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Horizontal displacement of carbon associated with agriculture and its impacts on atmospheric CO2

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http://pubman.mpdl.mpg.de/cone/persons/resource/persons62375

Freibauer,  A.
Department Biogeochemical Processes, Prof. E.-D. Schulze, Max Planck Institute for Biogeochemistry, Max Planck Society;

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Ciais, P., Bousquet, P., Freibauer, A., & Naegler, T. (2007). Horizontal displacement of carbon associated with agriculture and its impacts on atmospheric CO2. Global Biogeochemical Cycles, 21(2), GB2014. doi:10.1029/2006GB002741.


Cite as: http://hdl.handle.net/11858/00-001M-0000-000E-D4E4-9
Abstract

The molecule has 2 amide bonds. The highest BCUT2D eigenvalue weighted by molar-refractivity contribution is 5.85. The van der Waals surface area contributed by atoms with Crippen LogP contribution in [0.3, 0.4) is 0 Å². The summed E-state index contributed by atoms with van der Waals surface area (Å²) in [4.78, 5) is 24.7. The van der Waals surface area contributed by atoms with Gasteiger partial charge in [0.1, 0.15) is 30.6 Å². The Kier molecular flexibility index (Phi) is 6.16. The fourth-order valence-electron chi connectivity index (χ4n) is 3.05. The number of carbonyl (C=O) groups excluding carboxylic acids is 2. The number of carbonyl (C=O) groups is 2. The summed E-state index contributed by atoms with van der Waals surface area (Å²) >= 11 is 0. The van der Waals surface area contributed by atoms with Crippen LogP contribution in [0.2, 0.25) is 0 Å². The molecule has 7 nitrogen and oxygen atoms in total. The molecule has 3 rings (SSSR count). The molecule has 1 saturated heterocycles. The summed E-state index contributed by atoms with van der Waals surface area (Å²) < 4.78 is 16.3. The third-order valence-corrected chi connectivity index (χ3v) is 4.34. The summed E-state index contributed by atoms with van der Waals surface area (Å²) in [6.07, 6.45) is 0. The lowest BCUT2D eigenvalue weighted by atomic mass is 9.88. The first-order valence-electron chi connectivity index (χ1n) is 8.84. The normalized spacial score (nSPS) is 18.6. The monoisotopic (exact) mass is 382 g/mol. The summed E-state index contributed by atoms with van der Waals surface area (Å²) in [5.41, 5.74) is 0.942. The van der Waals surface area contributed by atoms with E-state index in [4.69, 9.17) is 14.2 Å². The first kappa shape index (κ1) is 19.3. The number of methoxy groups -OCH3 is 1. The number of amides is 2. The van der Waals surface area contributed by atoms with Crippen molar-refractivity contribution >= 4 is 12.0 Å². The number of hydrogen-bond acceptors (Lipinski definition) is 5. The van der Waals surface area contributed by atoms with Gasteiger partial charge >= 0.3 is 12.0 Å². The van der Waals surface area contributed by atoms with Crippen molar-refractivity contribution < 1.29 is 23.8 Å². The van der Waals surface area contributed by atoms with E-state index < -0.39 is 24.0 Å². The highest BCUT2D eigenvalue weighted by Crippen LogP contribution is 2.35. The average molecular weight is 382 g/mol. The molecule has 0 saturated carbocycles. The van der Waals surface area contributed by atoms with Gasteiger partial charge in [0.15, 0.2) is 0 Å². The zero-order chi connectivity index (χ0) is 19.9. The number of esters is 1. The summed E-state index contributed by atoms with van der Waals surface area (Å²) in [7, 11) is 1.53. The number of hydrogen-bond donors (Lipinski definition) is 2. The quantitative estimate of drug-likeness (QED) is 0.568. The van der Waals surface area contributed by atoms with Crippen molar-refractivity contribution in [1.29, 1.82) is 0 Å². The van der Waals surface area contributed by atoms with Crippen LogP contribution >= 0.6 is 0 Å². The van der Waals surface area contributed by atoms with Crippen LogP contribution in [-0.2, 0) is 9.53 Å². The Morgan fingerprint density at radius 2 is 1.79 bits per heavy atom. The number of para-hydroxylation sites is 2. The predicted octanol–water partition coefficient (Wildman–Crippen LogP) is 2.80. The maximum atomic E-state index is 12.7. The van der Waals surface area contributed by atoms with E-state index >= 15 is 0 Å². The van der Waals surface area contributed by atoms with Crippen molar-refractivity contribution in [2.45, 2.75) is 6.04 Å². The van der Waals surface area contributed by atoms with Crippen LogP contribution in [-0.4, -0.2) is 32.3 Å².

[1] The growth of crops represents a sink of atmospheric CO2, whereas biomass is consumed by humans and housed animals, yielding respiratory sources of CO2. This process induces a lateral displacement of carbon and creates geographic patterns of CO2 sources and sinks at the surface of the globe. We estimated the global carbon flux harvested in croplands to be 1290 TgC/yr. Most of this carbon is transported into domestic trade, whereas a small fraction (13%) enters into international trade circuits. We then calculated the global patterns of CO2 fluxes associated with food and feedstuff trade, using country-based agricultural statistics and activity maps of human and housed animal population densities. The CO2 flux maps show regional dipoles of sources and sinks in Asia and North America. The effect of these fluxes on atmospheric CO2 was simulated using a global atmospheric transport model. The mean latitudinal CO2 gradients induced by the displacement of crop products are fairly small (approximate to 0.2 ppm) compared with observations (4-5 ppm), indicating that this process has a only a small influence in explaining the latitudinal distribution of CO2 fluxes. On the other hand, the simulated longitudinal mean atmospheric CO2 gradients at northern midlatitudes (approximate to up to 0.5 ppm) are comparable to the ones measured between atmospheric stations, suggesting that CO2 fluxes from crop products trade are an important component of continental- and regional-scale CO2 budgets. Thus they should be accounted for as prior information in regional inversions. [References: 29]